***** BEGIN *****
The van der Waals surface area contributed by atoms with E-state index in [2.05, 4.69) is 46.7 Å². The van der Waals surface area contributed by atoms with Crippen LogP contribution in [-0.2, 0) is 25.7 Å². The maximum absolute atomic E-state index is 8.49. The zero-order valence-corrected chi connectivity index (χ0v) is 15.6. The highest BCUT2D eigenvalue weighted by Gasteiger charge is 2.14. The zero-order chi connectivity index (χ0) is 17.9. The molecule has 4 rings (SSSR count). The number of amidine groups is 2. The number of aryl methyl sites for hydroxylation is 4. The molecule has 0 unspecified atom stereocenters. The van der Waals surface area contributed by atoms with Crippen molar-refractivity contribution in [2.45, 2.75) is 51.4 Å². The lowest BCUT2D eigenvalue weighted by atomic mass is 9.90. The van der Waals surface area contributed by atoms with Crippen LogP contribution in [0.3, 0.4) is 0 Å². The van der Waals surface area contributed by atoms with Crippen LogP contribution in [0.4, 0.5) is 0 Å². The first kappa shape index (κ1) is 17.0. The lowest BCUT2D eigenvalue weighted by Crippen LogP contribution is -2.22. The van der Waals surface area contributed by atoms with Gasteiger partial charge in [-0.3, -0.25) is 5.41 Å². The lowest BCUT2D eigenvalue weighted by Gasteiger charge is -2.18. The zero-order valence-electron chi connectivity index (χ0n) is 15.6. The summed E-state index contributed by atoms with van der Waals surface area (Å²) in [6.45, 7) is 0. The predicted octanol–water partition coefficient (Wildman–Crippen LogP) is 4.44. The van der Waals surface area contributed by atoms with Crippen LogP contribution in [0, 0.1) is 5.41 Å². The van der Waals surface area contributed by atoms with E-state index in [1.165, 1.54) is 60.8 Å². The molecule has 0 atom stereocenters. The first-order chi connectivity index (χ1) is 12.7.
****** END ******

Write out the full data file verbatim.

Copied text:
The van der Waals surface area contributed by atoms with E-state index in [2.05, 4.69) is 46.7 Å². The van der Waals surface area contributed by atoms with Crippen LogP contribution in [-0.2, 0) is 25.7 Å². The maximum absolute atomic E-state index is 8.49. The zero-order valence-corrected chi connectivity index (χ0v) is 15.6. The highest BCUT2D eigenvalue weighted by Gasteiger charge is 2.14. The zero-order chi connectivity index (χ0) is 17.9. The molecule has 4 rings (SSSR count). The number of amidine groups is 2. The number of aryl methyl sites for hydroxylation is 4. The molecule has 0 unspecified atom stereocenters. The van der Waals surface area contributed by atoms with Crippen molar-refractivity contribution in [2.45, 2.75) is 51.4 Å². The lowest BCUT2D eigenvalue weighted by atomic mass is 9.90. The van der Waals surface area contributed by atoms with Crippen LogP contribution in [0.3, 0.4) is 0 Å². The van der Waals surface area contributed by atoms with Crippen LogP contribution in [0.4, 0.5) is 0 Å². The first kappa shape index (κ1) is 17.0. The lowest BCUT2D eigenvalue weighted by Crippen LogP contribution is -2.22. The van der Waals surface area contributed by atoms with Gasteiger partial charge in [-0.3, -0.25) is 5.41 Å². The lowest BCUT2D eigenvalue weighted by Gasteiger charge is -2.18. The zero-order valence-electron chi connectivity index (χ0n) is 15.6. The summed E-state index contributed by atoms with van der Waals surface area (Å²) in [6.45, 7) is 0. The predicted octanol–water partition coefficient (Wildman–Crippen LogP) is 4.44. The van der Waals surface area contributed by atoms with Crippen LogP contribution in [0, 0.1) is 5.41 Å². The van der Waals surface area contributed by atoms with E-state index in [1.165, 1.54) is 60.8 Å². The molecule has 0 atom stereocenters. The first-order chi connectivity index (χ1) is 12.7.